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Lehrstuhl für Biogeografie

Prof. Dr. Carl Beierkuhnlein

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Thomas, S M*; Fischer, D; Beierkuhnlein, C: Mosquito-borne viral diseases in Europe in the light of climate change and globalisation: How is research linked between scientific disciplines?
Poster, Climate Change: Health and Ecology, Uppsala: 01.09.2010 - 03.09.2010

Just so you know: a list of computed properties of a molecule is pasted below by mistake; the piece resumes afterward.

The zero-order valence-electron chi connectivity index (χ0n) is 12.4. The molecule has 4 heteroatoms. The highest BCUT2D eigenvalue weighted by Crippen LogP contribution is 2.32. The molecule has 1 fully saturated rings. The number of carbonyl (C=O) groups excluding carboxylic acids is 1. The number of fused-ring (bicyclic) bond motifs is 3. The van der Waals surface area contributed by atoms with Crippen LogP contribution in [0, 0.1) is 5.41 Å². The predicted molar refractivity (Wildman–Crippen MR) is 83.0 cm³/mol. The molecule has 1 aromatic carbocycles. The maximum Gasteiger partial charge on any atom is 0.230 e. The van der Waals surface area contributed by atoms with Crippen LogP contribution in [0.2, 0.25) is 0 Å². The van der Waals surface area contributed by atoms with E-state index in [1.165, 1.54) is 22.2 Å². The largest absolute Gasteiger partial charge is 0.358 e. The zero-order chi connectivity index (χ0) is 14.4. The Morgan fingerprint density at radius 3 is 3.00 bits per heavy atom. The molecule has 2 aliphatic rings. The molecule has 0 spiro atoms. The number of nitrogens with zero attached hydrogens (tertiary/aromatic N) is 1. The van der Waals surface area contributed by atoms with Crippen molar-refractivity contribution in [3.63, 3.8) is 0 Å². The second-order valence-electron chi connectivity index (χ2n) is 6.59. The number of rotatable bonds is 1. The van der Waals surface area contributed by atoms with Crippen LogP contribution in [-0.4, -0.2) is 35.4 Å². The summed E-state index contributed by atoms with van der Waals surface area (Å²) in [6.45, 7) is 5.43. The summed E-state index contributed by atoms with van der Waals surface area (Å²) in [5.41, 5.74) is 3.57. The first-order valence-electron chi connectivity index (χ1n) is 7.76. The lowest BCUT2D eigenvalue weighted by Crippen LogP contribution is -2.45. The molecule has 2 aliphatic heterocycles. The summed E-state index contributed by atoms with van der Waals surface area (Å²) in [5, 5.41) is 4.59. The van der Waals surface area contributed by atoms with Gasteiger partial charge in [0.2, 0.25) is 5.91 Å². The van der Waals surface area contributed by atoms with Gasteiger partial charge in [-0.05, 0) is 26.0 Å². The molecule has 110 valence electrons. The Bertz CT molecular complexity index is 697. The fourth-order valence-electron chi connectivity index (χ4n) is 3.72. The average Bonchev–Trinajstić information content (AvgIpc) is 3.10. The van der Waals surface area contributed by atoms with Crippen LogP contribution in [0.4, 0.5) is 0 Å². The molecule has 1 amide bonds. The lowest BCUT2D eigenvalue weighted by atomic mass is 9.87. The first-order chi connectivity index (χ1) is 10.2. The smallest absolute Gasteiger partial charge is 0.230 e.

Recently, the growing body of literature illuminates the impact of climate change and globalisation on vector-borne infectious diseases in Europe. The perception of determining factors is controversial and differs between diseases. Dealing with questions of infection diseases regarding genetical, virological or physiological issues, scientists of biology, human medicine and veterinary sciences already have build networks. Today this relationship is reflected in the World Wide Web: hundreds of thousands of scientists around the world are integrated in scientific social networks like Biomed-experts. Climate and global change issues and their ecological impacts are widely investigated by ecologists and scientists from geo and environmental sciences. The question arose, if relations between these scientific groups are established to solve research queries in the field of mosquito-borne diseases and climate change and global change issues. Therefore we addressed three main questions: i. Scientific disciplines: Which discipline dominates literature on vectors and pathogens in a rapidly changing European environment? ii. Citation behaviour: Do scientists consider results of other disciplines to extend their expertise? iii. Multidisciplinary collaborations: Which options of multidisciplinary collaborations exit? Here, we conducted a literature survey in the ISI Web of Knowledge over all human mosquito-borne viruses and their vectors in Europe in the context of changing climate and global change. The articles found were attributed to scientific disciplines given by the journal categories they were published in. Furthermore, the citation behaviour within a scientific community was reviewed. Only about a quarter of the relevant articles are dealing with the vector species, the vast majority focus on pathogens. Over 80% of the research articles could be attributed to human medicine and biosciences. Taking the debate further, we highlight options of multidisciplinary communication and collaborations among disciplines.
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